You need to be familiar with and practise both types of essay for the exam so that you can answer any question.
The argument essay:
- you already have the two ideas you need to write your essay: "I agree" and "I disagree" - all you need to do is find some reasons for and against together with examples to illustrate.
- the second content paragraph can mirror the language of the first paragraph and so make the writing process more efficient
- the conclusion is easy to write: you give your personal opinion and comment on the arguments on both sides - it is the answer to the essay task
- you may need more ideas and it is easy to start repeating ideas and language in your content paragraphs
- there is also a danger of repeating yourself in the conclusion if you use it to summarise your arguments
Part of the skill in task 1 writing is dealing with numbers. With a pie chart, line graph or table you need be able to summarise the key details: to do this you need the language of numbers, as you should not simply write out all the numbers - it is a summarising task. This can be surprisingly complex to do as the figures in most task 1 exercises are not “simple figures” but rather more complex
How to describe differences accurately
40 is double is 20, but what about 42 and 20? Or 30 and 88?
These are the sort of “complex figures” you may need to describe in the exam and the examiner is looking for an accurate description of just this type of numbers. What you need to do is compare the numbers. Here is some helpful language for you: it is important that you have some variations here
more or less
So 40 is exactly double 20
42 is approximately double 20
30 is just over a third of 88
More language of numbers
To do this well, you need some mathematical language too:
approximately double the amount
twice as many people
over three times as many people
nearly four times as many people
about half the amount of televisions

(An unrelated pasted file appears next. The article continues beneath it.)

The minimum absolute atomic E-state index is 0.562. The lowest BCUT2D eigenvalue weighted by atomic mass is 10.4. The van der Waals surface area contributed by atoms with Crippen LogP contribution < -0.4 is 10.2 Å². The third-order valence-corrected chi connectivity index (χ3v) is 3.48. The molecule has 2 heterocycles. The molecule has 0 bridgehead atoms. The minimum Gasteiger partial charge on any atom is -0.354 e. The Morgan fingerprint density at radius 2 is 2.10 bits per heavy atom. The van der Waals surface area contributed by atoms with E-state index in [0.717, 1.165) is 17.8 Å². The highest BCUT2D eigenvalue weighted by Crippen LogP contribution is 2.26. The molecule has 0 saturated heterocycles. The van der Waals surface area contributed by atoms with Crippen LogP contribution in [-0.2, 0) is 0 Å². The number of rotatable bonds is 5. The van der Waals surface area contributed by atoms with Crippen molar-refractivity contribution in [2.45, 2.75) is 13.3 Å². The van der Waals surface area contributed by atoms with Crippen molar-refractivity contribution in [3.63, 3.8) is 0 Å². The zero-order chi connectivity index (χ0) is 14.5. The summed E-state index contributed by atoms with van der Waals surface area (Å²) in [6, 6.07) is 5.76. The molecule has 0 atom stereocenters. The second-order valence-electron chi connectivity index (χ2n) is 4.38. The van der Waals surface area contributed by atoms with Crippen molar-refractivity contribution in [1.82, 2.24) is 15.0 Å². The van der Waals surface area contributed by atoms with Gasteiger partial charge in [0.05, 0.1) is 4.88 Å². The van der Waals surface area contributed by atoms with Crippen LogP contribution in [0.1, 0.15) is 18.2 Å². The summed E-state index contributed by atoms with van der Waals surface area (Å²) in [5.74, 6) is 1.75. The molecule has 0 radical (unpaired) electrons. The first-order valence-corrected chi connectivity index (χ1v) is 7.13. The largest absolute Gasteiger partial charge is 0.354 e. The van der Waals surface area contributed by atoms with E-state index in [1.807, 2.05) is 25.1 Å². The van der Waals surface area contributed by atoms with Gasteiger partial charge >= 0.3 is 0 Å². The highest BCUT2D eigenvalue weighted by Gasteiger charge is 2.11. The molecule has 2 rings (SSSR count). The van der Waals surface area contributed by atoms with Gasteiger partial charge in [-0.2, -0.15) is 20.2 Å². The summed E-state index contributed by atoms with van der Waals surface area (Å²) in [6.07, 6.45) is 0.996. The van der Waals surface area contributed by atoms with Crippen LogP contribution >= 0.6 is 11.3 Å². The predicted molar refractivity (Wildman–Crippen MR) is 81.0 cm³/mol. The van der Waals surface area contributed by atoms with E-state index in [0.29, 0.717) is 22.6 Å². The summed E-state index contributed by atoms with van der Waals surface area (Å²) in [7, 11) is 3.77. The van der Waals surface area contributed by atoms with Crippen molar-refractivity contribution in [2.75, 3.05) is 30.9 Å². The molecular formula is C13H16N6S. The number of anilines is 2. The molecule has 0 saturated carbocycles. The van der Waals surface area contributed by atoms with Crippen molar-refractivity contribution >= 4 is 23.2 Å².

precisely a third of the televisions
almost a quarter of all televisions
just over one fifth of all televisions
a small fraction of students
a significant percentage of students
similar to %
a large proportion of students
How well can you work with number language? Try this brief quiz to find out.
"You should use your own ideas, knowledge and experience and support your arguments with examples and relevant evidence."
Read through these three paragraphs taken from different IELTS essays and note how they all have a similar structure.
This is a pattern you can follow in most essays to give coherence to your writing by expanding on one point. I will add that this just a model guideline, it isn't a rule. There will be times when you do not use examples for instance.
There are those who argue that the internet has had an extremely positive influence on communication. They say this because in the past it was sometimes impossible to call people in other countries on the telephone, but now it is relatively simple to use a program such as Skype to talk to them for free or to send an email. A good example here are the students who go to study abroad and are able to send messages home with no difficulty, when in past they would have had to buy stamps and go to the post office which was much harder and more expensive.
A strong argument can of course be made from the opposite position. Part of this argument is that countries and nations need to preserve old buildings in order to preserve their heritage. In addition, however, to this cultural argument, there are positive economic benefits in preserving old buildings. An illustration here is Egypt once again, a country which depends on tourism for much of its national income simply because visitors pay to come from other countries to visit its ancient sites.
There are several reasons why it can be argued that television has a negative effect on cultural development. Perhaps the principle argument is the lowbrow nature of many programmes, particularly sitcoms and soap operas. People who watch these programmes do not learn anything, they are simply entertained. The other major argument is that because people watch so much television, they no longer take part in more traditional forms of cultural entertainment. An example here is how traditional dancing and music is becoming much less popular because people are staying at home to watch the television.